It would be challenging to think of a documentary subject with richer onscreen possibilities than Ricky Jay -- a renaissance man known equally for his virtuoso technique as a stage magician, his supporting roles in Hollywood films (House of Games, Boogie Nights), and his authorship of books on deception and Ripley's-style human "oddities." Jay's feats in the magic arena are particularly mesmerizing; this is a guy so gifted with sleight of hand that he could easily be mistaken for a supernatural conjurer -- his feats include allegedly making a two-dollar bill appear out of thin air while showering naked in a locker room, and somehow making an enormous block of ice crop up from out of nowhere on an empty table in a city diner. The fact that Jay is also one of the sweetest and most avuncular entertainers around doesn't hurt much, either.
For all of these reasons, one should laud directors Alan Edelstein and Molly Bernstein for simply creating the documentary Deceptive Practice: The Mysteries and Mentors of Ricky Jay. The movie's démarche, however, is an eccentric one, and the key to its approach lies in the title: This isn't really the analysis of Jay that one might infer. Instead, it is -- in equal measure -- the sort of surface-level exposure to Jay's magic act that a person would get from attending one of his stage shows, juxtaposed with an "inside" catalogue of the über-obscure vaudeville magicians who inspired, shaped and influenced him, such as Al Flosso, Francis Carlyle, Dai Vernon, and Tony Slydini.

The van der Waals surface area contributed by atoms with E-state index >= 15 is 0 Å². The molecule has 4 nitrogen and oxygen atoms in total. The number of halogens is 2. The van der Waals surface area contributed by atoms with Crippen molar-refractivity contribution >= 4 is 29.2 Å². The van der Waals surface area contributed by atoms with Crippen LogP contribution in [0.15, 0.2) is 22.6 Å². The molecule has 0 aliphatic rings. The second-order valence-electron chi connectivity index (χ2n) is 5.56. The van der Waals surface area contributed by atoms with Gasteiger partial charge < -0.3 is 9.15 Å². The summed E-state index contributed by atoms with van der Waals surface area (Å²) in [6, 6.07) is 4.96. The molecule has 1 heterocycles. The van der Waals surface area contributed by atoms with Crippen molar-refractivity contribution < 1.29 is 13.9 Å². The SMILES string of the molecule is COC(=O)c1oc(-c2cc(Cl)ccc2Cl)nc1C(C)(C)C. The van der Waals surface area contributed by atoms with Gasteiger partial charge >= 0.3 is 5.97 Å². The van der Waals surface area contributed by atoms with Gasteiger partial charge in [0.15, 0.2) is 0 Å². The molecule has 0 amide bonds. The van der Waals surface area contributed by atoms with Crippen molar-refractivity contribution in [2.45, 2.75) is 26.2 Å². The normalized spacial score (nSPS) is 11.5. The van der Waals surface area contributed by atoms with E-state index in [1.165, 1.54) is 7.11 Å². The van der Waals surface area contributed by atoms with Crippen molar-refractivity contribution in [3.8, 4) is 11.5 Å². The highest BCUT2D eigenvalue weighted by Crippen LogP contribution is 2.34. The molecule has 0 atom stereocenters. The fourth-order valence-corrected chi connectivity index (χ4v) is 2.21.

If those names mean anything to you, and you've spent years pining for an onscreen monument to these gentlemen, you'll likely be thrilled by the homage that Bernstein and Edelstein construct here. If viewed on that level, the movie is entertaining enough in its own right; we're treated to fascinating rare performance footage of these guys that probably never would have been publicly seen or preserved were it not for this documentary. The film's incorporation of old photographs and footage of Jay is also so magisterial that it has to go on record as one of the great cinematic archival constructions of our time: We get dazzling pieces of esoterica, such as adorable clips of a pint-sized Jay performing tricks before a 1950s television audience, excerpts from his guest spots as a longhaired conjurer on The Dinah Shore Show, and much more. It's a cavalcade of treasures, and Bernstein and Edelstein deserve an award for weaving it together so beautifully.
Those assets notwithstanding, however, anyone hoping for a biographical profile of Jay will walk away dejected. At first glance he seems open and accessible, but as you start to listen to his on-camera disclosures, you begin to realize what a slippery and elusive character he is. He gives us tantalizing hints about his personal life -- such as his parents' decision to distance themselves from him as he grew into adulthood, and one comment that indicates he spent years looking for love with women and striking out (until he met his wife, Chrisann) -- but the buck pretty much stops there. That's as deep as our personal insights into Jay get, and the subject remains a cipher. At one point, he states that one of a stage magician's primary goals involves distracting viewers and prompting them to focus their attention elsewhere, thus leaving the door open for the prognosticator to pull his central trick. That seems to be what Bernstein and Edelstein have attempted by packing their movie with material only tangentially relevant to who Jay is; unfortunately, they aren't nearly as gifted with this sleight as he is onstage, which prevents the documentary from being completely successful.